Tim Kelliher Phil Benfey Plant Breeding
Discussing advances in plant breeding at a forum at the North Carolina Biotechnology Center in Research Triangle Park are Dr. Tim Kelliher, principal scientist, reproduction biology with Syngenta in Research Triangle Park, and Dr. Phil Benfey, co-founder and director of research for Hi Fidelity Genetics in Durham.

Corn breeders using new ways to better hybrids, vigor

The big challenge today in plant breeding for corn is further improving hybrid vigor.

In the 1900s, scientists began to understand the importance of hybridization, learning to take advantage of hybrid vigor and the crossing of inbred lines. This led to improved hybrids and dramatic increases in corn yields starting in the 1940s.

Today, breeders are turning to genomics to develop better-yielding corn hybrids, where they pursue multiple traits at once and use marker assisted selection and genomes from a diversity of inbred lines to improve varieties.

The challenge, says Dr. Tim Kelliher, principal scientist, reproduction biology with Syngenta in Research Triangle Park, N.C., is to figure out how to use a recurrent selection process to improve corn hybrids based on DNA markers. Kelliher says scientists still have a very rudimentary understanding of yield potential and stress resistance in hybrids.

“We have very well developed varieties for the United States, but we don’t have great varieties for areas that have more challenging agronomics. Understanding genomes by environment and utilizing the tools of genetic modification and gene editing can help us continue to see growth in this area,” Kelliher said at a forum on plant breeding at the North Carolina Biotechnology Center in Research Triangle Park.

Kelliher points out the importance of using haploid plants that only inherited chromosomes from one parent to create inbred lines and this can speed up the process of breeding better hybrids.

“This is useful for breeding. At any point in your breeding cycle, if you want an inbred line, you just induce the haploid state and you end up with a pure inbred line instantaneously,” he explained. “You saved yourself seven years of self- pollination. Instead of going to seven generations of self-pollination, you just go right to the haploid, double it up and then you can start over again.”

Compared to traditional breeding, the use of haploids decreases the breeding cycle from eight years to two years, allowing for faster development of better hybrids that offer increased yields and other desirable traits.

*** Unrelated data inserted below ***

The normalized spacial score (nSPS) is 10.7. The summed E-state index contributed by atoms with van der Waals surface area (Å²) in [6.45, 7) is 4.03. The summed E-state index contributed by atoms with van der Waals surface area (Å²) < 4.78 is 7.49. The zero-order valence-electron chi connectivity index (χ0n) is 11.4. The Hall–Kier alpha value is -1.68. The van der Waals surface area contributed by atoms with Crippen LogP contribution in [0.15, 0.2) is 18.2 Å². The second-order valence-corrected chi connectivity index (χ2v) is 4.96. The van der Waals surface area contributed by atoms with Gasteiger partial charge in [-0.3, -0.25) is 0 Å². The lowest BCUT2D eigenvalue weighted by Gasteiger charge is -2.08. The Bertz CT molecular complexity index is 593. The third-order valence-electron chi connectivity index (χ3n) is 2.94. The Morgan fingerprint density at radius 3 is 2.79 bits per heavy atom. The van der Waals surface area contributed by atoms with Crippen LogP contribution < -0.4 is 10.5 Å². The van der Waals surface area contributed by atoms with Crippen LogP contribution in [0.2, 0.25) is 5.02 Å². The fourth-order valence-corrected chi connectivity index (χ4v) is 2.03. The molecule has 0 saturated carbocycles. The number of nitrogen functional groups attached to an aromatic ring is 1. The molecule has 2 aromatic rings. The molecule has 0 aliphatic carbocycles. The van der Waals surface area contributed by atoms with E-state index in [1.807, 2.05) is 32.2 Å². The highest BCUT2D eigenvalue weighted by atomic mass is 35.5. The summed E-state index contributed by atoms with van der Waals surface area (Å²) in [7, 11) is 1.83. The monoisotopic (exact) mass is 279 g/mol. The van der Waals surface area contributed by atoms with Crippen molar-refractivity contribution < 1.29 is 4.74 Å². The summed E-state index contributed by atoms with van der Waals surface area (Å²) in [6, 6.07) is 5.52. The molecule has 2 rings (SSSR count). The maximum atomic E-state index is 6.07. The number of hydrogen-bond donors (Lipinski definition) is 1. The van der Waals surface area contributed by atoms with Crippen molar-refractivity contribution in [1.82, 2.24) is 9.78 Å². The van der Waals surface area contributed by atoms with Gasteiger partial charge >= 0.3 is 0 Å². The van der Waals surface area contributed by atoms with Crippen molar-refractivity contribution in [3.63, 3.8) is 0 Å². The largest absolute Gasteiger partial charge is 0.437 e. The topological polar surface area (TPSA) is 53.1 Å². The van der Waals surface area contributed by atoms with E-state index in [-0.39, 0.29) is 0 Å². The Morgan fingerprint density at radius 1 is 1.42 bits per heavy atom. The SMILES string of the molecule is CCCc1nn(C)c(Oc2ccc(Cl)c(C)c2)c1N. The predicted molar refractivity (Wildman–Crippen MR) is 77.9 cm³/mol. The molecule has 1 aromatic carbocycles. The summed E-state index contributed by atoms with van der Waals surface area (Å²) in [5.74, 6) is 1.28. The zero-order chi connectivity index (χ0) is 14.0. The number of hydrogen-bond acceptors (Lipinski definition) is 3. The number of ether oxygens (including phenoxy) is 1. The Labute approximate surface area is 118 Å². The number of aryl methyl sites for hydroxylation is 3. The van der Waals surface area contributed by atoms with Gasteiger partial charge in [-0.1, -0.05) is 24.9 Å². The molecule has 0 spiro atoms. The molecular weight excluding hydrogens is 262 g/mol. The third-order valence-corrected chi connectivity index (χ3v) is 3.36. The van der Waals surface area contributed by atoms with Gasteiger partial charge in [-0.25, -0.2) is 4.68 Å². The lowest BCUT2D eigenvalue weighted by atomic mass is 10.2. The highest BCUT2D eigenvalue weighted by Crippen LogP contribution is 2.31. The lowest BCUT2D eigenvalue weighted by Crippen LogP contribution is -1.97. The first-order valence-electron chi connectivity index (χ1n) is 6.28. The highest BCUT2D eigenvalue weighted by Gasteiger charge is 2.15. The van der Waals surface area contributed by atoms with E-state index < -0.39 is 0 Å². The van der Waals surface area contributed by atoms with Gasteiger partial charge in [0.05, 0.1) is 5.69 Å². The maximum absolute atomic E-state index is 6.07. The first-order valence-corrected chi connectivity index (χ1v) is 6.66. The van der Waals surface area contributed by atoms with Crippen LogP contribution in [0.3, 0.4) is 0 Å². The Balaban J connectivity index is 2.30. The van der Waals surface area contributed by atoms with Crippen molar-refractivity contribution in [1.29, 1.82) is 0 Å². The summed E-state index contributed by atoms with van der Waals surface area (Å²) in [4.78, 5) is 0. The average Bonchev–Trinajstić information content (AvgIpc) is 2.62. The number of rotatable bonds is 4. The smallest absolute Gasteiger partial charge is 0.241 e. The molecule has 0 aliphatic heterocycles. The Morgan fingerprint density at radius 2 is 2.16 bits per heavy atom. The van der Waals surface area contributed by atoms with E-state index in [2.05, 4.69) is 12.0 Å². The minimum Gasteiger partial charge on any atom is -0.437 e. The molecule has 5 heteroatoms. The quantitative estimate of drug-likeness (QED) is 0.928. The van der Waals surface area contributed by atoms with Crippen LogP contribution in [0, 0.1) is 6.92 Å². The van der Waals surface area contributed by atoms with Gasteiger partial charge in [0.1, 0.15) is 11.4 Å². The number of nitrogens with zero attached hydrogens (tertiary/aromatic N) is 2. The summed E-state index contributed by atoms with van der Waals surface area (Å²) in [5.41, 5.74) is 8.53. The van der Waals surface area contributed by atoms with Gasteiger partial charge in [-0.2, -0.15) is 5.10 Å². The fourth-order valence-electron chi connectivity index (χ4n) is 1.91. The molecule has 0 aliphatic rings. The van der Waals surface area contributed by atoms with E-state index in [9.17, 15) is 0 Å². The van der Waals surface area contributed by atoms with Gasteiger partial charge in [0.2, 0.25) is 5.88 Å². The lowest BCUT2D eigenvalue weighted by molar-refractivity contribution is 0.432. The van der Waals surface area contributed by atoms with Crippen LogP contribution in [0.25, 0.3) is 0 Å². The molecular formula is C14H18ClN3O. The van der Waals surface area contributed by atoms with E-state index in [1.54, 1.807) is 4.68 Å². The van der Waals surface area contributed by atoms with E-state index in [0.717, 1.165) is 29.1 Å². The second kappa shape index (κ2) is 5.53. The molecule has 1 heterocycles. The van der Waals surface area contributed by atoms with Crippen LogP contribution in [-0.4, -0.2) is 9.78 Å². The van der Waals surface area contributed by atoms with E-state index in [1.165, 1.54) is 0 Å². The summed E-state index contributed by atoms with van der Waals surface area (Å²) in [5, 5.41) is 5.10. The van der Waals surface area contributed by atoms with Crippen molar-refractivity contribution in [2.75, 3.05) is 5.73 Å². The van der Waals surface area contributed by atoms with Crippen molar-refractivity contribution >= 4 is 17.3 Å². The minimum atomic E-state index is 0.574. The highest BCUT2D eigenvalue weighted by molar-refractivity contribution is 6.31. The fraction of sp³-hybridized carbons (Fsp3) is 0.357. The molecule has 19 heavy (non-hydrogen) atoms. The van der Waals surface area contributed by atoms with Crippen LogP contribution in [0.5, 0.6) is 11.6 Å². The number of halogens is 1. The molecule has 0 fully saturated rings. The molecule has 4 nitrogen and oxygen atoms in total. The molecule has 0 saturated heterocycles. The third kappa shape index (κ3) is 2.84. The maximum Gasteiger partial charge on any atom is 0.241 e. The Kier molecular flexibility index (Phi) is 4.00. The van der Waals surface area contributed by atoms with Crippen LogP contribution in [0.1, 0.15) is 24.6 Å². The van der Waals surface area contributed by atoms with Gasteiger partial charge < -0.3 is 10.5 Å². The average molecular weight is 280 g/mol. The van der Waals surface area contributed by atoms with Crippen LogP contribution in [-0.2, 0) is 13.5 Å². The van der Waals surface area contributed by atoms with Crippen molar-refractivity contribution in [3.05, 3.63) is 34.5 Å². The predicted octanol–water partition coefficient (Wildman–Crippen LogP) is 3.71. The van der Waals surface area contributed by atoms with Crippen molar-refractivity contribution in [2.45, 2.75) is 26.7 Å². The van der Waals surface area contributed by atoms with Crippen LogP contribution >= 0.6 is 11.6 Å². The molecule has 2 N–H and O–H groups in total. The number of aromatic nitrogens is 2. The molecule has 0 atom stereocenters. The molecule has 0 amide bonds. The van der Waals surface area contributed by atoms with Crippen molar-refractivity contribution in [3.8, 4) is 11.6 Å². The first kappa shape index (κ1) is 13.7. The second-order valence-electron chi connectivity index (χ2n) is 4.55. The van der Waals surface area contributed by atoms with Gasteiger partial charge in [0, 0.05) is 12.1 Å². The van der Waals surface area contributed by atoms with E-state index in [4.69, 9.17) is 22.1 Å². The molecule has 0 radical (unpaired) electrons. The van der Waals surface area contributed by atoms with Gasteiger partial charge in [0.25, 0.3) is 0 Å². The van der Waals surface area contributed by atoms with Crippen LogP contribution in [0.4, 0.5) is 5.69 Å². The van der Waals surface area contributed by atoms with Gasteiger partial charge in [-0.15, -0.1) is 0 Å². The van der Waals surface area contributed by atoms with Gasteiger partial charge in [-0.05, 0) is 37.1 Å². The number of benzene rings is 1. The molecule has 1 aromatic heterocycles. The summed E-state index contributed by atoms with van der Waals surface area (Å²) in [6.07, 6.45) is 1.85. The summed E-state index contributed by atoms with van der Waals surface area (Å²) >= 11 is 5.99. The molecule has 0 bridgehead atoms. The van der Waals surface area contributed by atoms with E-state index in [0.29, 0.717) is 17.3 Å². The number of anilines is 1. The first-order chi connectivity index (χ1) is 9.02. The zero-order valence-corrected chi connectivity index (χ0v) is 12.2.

Kelliher also emphasized the importance of genetically modified organisms, or GMOs, for plant breeding, whereby scientists take a desired trait and insert it into the genome of the target, allowing a plant to fight insects or tolerate herbicide sprays. Still, Kelliher said high costs and regulatory burdens are limiting the full potential of GMOs. These limitations makes it difficult to develop GMOs that offer traits such as pathogen resistance and abiotic stress resistance.

In the meantime, Dr. Phil Benfey, co-founder and director of research for Hi Fidelity Genetics in Durham, points out that the big challenge today in plant breeding for corn is further improving hybrid vigor. He says his company is working on developing corn seed with improved vigor.

“For most farmers that we talk to, there’s less concern about having the absolute highest yield every year and much more of a concern of year after year yield stability so you don’t have a year where you are really risking the farm itself,” Benfey said.

The primary cause of year-to-year differences in yield is water availability. And because all of the water for corn comes from the root system, different root systems are able to better acquire water for the plant. “Our goal is to develop corn and other plants with the absolute best root systems,” Benfey said.

“The problem with breeding for better root systems is there is not one root system that fits all. We want to breed root systems that are tailored for the particular environment and particular weather conditions. In order to do that, we need to look at root systems,” he said.

Hi Fidelity Genetics has developed an x-ray imaging tool called “Root Tracker” that allows breeders or farmers to detect root growth in the soil. The tool allows breeders to see what is happening to the roots underground, much like doctors use x-rays to examine parts of the human body that can’t be examined with the human eye. Since breeders now are able to see what is happening to the roots underground, they can develop plant varieties with better root systems, Bentley explained. The better root systems will allow plants to obtain more water.

Hi Fidelity Genetics is focusing its breeding work on early vigor because it's well known that seeds, after they are planted, don’t all emerge at the same time. Benfey points out that the final plant population of corn at harvest is primarily determined during the first 30 to 45 days after planting.

Stand loss may occur due to excessively dry soils, particularly in later-planted fields, where young plants experience moisture stress before their root systems are developed enough to reach deeper moisture in the soil.

“If you plant your corn seed, everything looks fine, then you have a dry period for three or four weeks and some of the plants will die. The difference of who lives and who dies is primarily the guys who have gotten their roots out quicker,’ Benfey said.

Hi Fidelity Genetics has been breeding corn for the past four years and plans to sell seed this year for the 2019 season.

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